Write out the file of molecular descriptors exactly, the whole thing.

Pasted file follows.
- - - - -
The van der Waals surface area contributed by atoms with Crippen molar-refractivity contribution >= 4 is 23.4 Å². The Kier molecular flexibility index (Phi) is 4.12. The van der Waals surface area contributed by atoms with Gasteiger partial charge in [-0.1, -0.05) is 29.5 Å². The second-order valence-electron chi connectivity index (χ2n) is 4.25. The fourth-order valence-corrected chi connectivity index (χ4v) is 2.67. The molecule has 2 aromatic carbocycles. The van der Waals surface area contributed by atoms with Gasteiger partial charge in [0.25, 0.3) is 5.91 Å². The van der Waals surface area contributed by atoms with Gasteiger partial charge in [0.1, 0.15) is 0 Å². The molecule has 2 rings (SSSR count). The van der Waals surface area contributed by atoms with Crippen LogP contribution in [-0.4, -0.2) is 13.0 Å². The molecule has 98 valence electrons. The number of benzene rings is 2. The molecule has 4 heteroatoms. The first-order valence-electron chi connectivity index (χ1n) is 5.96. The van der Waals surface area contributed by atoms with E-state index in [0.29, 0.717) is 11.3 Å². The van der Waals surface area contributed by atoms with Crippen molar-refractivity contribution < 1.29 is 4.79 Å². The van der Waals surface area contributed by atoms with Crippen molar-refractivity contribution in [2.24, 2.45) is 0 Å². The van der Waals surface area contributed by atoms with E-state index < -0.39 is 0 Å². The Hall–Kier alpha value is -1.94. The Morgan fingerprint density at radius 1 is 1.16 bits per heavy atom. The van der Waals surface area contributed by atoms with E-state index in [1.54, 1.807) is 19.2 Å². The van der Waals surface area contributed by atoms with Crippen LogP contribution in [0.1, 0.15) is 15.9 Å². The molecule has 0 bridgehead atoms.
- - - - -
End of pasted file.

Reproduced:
The van der Waals surface area contributed by atoms with Crippen molar-refractivity contribution >= 4 is 23.4 Å². The Kier molecular flexibility index (Phi) is 4.12. The van der Waals surface area contributed by atoms with Gasteiger partial charge in [-0.1, -0.05) is 29.5 Å². The second-order valence-electron chi connectivity index (χ2n) is 4.25. The fourth-order valence-corrected chi connectivity index (χ4v) is 2.67. The molecule has 2 aromatic carbocycles. The van der Waals surface area contributed by atoms with Gasteiger partial charge in [0.25, 0.3) is 5.91 Å². The van der Waals surface area contributed by atoms with Gasteiger partial charge in [0.1, 0.15) is 0 Å². The molecule has 2 rings (SSSR count). The van der Waals surface area contributed by atoms with Crippen LogP contribution in [-0.4, -0.2) is 13.0 Å². The molecule has 98 valence electrons. The number of benzene rings is 2. The molecule has 4 heteroatoms. The first-order valence-electron chi connectivity index (χ1n) is 5.96. The van der Waals surface area contributed by atoms with E-state index in [0.29, 0.717) is 11.3 Å². The van der Waals surface area contributed by atoms with Crippen molar-refractivity contribution < 1.29 is 4.79 Å². The van der Waals surface area contributed by atoms with Crippen molar-refractivity contribution in [2.24, 2.45) is 0 Å². The van der Waals surface area contributed by atoms with E-state index < -0.39 is 0 Å². The Hall–Kier alpha value is -1.94. The Morgan fingerprint density at radius 1 is 1.16 bits per heavy atom. The van der Waals surface area contributed by atoms with E-state index in [1.54, 1.807) is 19.2 Å². The van der Waals surface area contributed by atoms with Crippen LogP contribution in [0.1, 0.15) is 15.9 Å². The molecule has 0 bridgehead atoms.